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Iraq: Military Justice System
Country Study > Chapter 5 > National Security > The Regular Armed Forces > Military Justice System


Both political offenders and ordinary criminal offenders in the armed forces were tried in the military courts, but Iraq's military courts had no jurisdiction over civilians accused of security-related crimes. Such cases were reviewed by revolutionary courts. Military tribunals were held in camera and were often summary in nature. Although little information was available in early 1988, observers believed that the system of military justice differed little from the system in operation at the time of the 1968 Baath Revolution. At that time a permanent military court of at least five members was usually established at each division headquarters and wherever large concentrations of nondivision troops were stationed. In addition, emergency military courts could be set up in combat areas to expedite the trial of offenders there. Such courts usually consisted of three members, a president with the rank of lieutenant colonel and two members with the rank of major or above.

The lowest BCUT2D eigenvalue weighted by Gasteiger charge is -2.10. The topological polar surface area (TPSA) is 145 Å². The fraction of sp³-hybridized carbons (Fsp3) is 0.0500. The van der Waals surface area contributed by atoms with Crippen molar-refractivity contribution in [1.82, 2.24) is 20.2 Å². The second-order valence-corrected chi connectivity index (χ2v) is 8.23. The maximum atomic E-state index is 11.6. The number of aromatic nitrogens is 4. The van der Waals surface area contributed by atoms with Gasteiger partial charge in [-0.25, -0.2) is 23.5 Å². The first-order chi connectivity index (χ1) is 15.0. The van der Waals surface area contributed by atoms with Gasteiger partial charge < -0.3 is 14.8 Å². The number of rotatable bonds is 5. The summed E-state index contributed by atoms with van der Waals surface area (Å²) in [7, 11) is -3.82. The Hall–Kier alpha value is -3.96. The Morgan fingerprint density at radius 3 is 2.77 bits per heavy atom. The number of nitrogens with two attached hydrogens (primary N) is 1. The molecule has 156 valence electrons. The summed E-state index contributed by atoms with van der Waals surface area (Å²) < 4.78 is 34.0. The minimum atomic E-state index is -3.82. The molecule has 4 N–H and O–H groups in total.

The highest court was the Military Court of Cassation, which sat in Baghdad. It was appointed by the minister of defense and was composed of a president with the rank of brigadier general or above and two members with the rank of colonel or above. Appeals from the sentences of lower military courts were heard in the Military Court of Cassation; it also conducted trials of the first instance of senior officers.

A number of changes were introduced into the Penal Code of the Popular Army since 1980. Law No. 32 of 1982, for example, made several offenses by service personnel punishable by death. In its 1985 report, Amnesty International noted that RCC Resolution No. 1370 reaffirmed the death penalty for various offenses. These included fleeing or defaulting from military service, conspiring against the state, espionage, and joining the Ad Dawah al Islamiyah (the Islamic Call), commonly referred to as Ad Dawah.

Data as of May 1988

Last Updated: May 1988

Editor's Note: Country Studies included here were published between 1988 and 1998. The Country study for Iraq was first published in 1988. Where available, the data has been updated through 2008. The date at the bottom of each section will indicate the time period of the data. Information on some countries may no longer be up to date. See the "Research Completed" date at the beginning of each study on the Title Page or the "Data as of" date at the end of each section of text. This information is included due to its comprehensiveness and for historical purposes.

Note that current information from the CIA World Factbook, U.S. Department of State Background Notes, Australia's Department of Foreign Affairs and Trade Country Briefs, the UK's Foreign and Commonwealth Office's Country Profiles, and the World Bank can be found on

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